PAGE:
Elaborate scars left by old campfires are found on the side of the tree that leans toward you. Many eucalypts grow on a slant and if your fire was set under the sheltered side it would be protected from the rain. The scars left from the fires are strangely shaped but often have residual burns in spots and patches. There are no axe marks or set outlines to the camp scars but they can reach high into the tree. I suspect this is dieback from the flame and heat damage. Mostly these fire scars have no bottom edge generally starting at ground level. However some of the older scars have progressed further up the tree as it ages.
The peculiar thing about campfire scars it that the trees are sometimes quite small in relation to the size of the scar. These young trees are often dead whereas the big campfire trees have survived the burns. Another interesting point is these fire scarred trees are often clustered together suggesting that a largish group of people may have moved through together. They may have been passing by or they could have assembled for some cultural reason. The bigger leaning trees especially those with large low lateral branches look like they may have been used more than once. The undersides of the long horizontal branches are sometimes scarred for a few meters or more.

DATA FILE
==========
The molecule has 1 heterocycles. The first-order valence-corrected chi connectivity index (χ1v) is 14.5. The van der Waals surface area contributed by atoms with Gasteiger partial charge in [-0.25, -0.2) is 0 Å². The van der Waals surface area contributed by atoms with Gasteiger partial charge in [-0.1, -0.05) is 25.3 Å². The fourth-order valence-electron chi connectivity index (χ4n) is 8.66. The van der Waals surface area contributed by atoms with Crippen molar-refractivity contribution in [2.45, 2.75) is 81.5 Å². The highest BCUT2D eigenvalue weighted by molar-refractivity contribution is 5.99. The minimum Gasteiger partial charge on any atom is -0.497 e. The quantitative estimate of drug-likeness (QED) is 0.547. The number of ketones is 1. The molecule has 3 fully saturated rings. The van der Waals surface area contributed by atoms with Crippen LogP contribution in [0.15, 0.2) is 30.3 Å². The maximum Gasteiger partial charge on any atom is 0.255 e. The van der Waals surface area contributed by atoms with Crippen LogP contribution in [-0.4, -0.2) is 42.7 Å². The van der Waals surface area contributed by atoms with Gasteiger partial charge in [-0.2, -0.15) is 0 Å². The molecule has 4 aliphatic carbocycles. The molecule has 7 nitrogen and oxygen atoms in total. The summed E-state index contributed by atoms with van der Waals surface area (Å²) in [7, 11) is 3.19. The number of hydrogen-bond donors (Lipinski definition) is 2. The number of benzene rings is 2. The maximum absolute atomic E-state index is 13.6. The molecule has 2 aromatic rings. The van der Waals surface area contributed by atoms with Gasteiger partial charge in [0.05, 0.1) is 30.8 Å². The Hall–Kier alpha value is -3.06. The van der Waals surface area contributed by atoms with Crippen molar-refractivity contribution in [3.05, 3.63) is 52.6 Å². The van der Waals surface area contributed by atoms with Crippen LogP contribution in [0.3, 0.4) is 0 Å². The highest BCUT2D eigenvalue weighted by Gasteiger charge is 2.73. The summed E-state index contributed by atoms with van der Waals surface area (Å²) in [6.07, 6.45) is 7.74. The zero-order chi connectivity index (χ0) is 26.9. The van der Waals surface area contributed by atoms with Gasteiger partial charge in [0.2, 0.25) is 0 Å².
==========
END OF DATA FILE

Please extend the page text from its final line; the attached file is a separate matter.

It seems to be mainly Coolibah trees that lend themselves to slanting and branching out early so as to be useful as campfire trees. It may be that the old indigenous practise of bending saplings was to create these types of trees? Tree modifying seems to have been a common practise here remembering these vast western plains have no caves or rock formations. Trees were more than food sources, shelter structures and landmarks. Some had great spiritual significance and were known about hundreds of kilometres away from where they grew. Fireplace/campfire trees carry spectacular scars that record the past and are still around for interested people to see and admire.